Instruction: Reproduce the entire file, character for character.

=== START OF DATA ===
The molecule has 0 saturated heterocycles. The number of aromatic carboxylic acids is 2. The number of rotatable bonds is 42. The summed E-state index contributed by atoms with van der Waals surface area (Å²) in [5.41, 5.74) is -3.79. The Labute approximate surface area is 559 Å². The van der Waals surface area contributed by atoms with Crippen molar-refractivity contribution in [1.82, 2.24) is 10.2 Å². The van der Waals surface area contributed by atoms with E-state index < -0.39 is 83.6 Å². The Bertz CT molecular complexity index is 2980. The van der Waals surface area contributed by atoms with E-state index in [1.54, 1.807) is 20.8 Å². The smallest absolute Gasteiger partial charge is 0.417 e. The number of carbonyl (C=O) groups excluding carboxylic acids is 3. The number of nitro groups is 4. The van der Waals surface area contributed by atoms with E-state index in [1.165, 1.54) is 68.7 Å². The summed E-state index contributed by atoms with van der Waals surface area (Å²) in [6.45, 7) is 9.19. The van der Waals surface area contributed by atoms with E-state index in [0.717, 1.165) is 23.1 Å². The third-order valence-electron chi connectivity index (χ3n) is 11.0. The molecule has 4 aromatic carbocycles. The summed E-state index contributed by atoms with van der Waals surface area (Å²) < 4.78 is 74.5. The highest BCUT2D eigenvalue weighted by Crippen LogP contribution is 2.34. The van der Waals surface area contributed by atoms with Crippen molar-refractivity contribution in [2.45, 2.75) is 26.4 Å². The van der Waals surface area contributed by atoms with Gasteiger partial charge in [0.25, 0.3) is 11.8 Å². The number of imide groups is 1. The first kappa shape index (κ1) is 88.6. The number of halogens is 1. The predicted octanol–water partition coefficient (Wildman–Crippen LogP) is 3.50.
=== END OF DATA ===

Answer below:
The molecule has 0 saturated heterocycles. The number of aromatic carboxylic acids is 2. The number of rotatable bonds is 42. The summed E-state index contributed by atoms with van der Waals surface area (Å²) in [5.41, 5.74) is -3.79. The Labute approximate surface area is 559 Å². The van der Waals surface area contributed by atoms with Crippen molar-refractivity contribution in [1.82, 2.24) is 10.2 Å². The van der Waals surface area contributed by atoms with E-state index < -0.39 is 83.6 Å². The Bertz CT molecular complexity index is 2980. The van der Waals surface area contributed by atoms with E-state index in [1.54, 1.807) is 20.8 Å². The smallest absolute Gasteiger partial charge is 0.417 e. The number of carbonyl (C=O) groups excluding carboxylic acids is 3. The number of nitro groups is 4. The van der Waals surface area contributed by atoms with E-state index in [1.165, 1.54) is 68.7 Å². The summed E-state index contributed by atoms with van der Waals surface area (Å²) in [6.45, 7) is 9.19. The van der Waals surface area contributed by atoms with E-state index in [0.717, 1.165) is 23.1 Å². The third-order valence-electron chi connectivity index (χ3n) is 11.0. The molecule has 4 aromatic carbocycles. The summed E-state index contributed by atoms with van der Waals surface area (Å²) < 4.78 is 74.5. The highest BCUT2D eigenvalue weighted by Crippen LogP contribution is 2.34. The van der Waals surface area contributed by atoms with Crippen molar-refractivity contribution in [2.45, 2.75) is 26.4 Å². The van der Waals surface area contributed by atoms with Gasteiger partial charge in [0.25, 0.3) is 11.8 Å². The number of imide groups is 1. The first kappa shape index (κ1) is 88.6. The number of halogens is 1. The predicted octanol–water partition coefficient (Wildman–Crippen LogP) is 3.50.